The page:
We moved seamlessly from discussions around tech to compliance. Compliance is a funny topic at these conferences – it’s a bit like eating your greens – everyone knows it has to be done, that it’s good for you, but nobody likes doing it. Yet this turned out to be one of my favourite sessions of the day as the panel debated how best to instal a compliance culture in any business.
The big compliance challenge was well put – how do you devote limited resources to what looks like an endless risk of tasks? A few succinct points conveyed powerfully what the foundations of a good compliance programme look like.
First, anything that is worth worrying about in a business will not be recorded in an email, you’ve got to get out of your office to manage compliance effectively. Second, it’s important to understand human behaviour and the levers you can pull to influence it. Third, yes do start to look at Big Data which can paint a picture of where problems in a business are likely to crop up, but it’s humans not computers which behave badly and getting in front of people is critical, “people will tell you more to your face than they’ll put down in a spreadsheet”.
My favourite point of all during the compliance debate, and perhaps the best point made all day, was by a GC who challenged the idea we’ve all heard before in the context of in-house legal teams “becoming more commercial”, which is the much floated challenge that the legal department should be turned from a cost centre into a profit centre. The GC poured scorn on this notion – “have we lost our minds?” – on the basis that there is no good reason to incentivise the legal team to take the wrong or unncessarily risky decisions. Not the fashionable view perhaps, but I thought a strong point well made.
Finally, we looked at strategies for minimising costs and saving time, perhaps best summarised as how to get the best bang for your in-house buck. We were (rightly in my view) taken back to first base in this debate with the advice from one GC that before one even starts thinking about how best to do this you need to think “what is the purpose of this legal function”. Without doing this, it’s hard to galvanise your own thought processes.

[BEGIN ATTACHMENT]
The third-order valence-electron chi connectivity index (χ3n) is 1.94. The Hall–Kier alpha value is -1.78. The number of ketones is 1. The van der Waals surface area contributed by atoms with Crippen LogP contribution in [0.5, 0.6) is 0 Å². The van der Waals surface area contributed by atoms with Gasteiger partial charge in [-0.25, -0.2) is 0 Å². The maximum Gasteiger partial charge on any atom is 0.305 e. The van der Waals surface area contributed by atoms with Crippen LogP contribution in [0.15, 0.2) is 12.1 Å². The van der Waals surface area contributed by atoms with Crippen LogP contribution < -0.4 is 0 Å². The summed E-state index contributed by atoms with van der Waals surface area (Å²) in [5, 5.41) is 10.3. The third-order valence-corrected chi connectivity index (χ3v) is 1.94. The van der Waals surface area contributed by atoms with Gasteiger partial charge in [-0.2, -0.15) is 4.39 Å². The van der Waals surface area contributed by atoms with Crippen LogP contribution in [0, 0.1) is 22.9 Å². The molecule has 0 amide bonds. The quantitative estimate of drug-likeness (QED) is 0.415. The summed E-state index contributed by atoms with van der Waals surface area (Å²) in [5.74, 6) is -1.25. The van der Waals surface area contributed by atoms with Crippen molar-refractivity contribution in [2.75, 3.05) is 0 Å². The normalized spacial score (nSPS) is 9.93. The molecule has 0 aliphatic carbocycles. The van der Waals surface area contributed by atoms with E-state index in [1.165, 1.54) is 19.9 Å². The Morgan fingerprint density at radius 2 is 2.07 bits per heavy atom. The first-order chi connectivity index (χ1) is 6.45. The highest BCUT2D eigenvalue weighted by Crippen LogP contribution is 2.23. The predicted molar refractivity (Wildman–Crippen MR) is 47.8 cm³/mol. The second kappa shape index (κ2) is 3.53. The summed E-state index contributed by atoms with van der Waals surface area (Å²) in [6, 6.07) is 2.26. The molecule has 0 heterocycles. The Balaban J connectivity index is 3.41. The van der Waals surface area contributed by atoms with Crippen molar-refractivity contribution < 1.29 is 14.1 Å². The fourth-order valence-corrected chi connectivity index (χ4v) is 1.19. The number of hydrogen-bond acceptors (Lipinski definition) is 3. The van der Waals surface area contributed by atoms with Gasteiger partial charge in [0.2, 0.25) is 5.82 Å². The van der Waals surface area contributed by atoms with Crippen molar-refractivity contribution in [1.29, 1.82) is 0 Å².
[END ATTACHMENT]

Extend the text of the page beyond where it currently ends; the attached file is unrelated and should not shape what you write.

Think about what different divisions within your business need. Some will need specific expertise. Others greater firepower. Break down tasks across your team, see who does what and where time is spent. Is it being spent in the right places? Don’t underestimate how long certain tasks, like the creation of playbooks to improve efficiency, will take. Above all, take a pro-active approach to budget management.
One point made here which I’ve not heard too often before was a general consensus to involve procurement in the budgeting process and even negotiations with legal service providers. This is a very different stance I’ve heard in the past, where procurement were oft regarded as the enemy and to be kept away at all costs. That view has now changed as GCs recognise the value procurement professionals can bring to the party. The general consensus was the in-housers should choose the providers they want to work with, then bring in the procurement big guns to help you agree pricing.
I finished the day by attending a session on crisis management. We heard a couple of anecdotal tales which were enough to make you think “I’m glad I wasn’t involved in that” and received a reminder that crisis management is not only for Communications Directors, all senior management need to be at the table with a view, not least the GC. As well as yet another reminder on ethics, that “doing the right thing is usually the right thing to do”.
It’s hard to draw a pithy conclusion from debates across such a wide-range of subject areas. Suffice to say, I think today’s GCs have a much clearer vision in their heads than a few years ago of where and how they are driving the in-house and wider business agenda. There is less talk about achieving undefined “added value” by “being at the table” and instead stringent focus on where in the business the GC should be spending their time and how to go about doing that most effectively.
As someone best summarised the first day of the Summit, “The GCs who really do add value are those who ask the difficult questions and poke their noses into difficult problems.” Amen to that.
Right, blog post written, the sun is up. The hardship of a cooked hotel breakfast awaits before we plunge into another morning of debate. Signing off from Lisbon, final copy will be filed next week from the London bureau.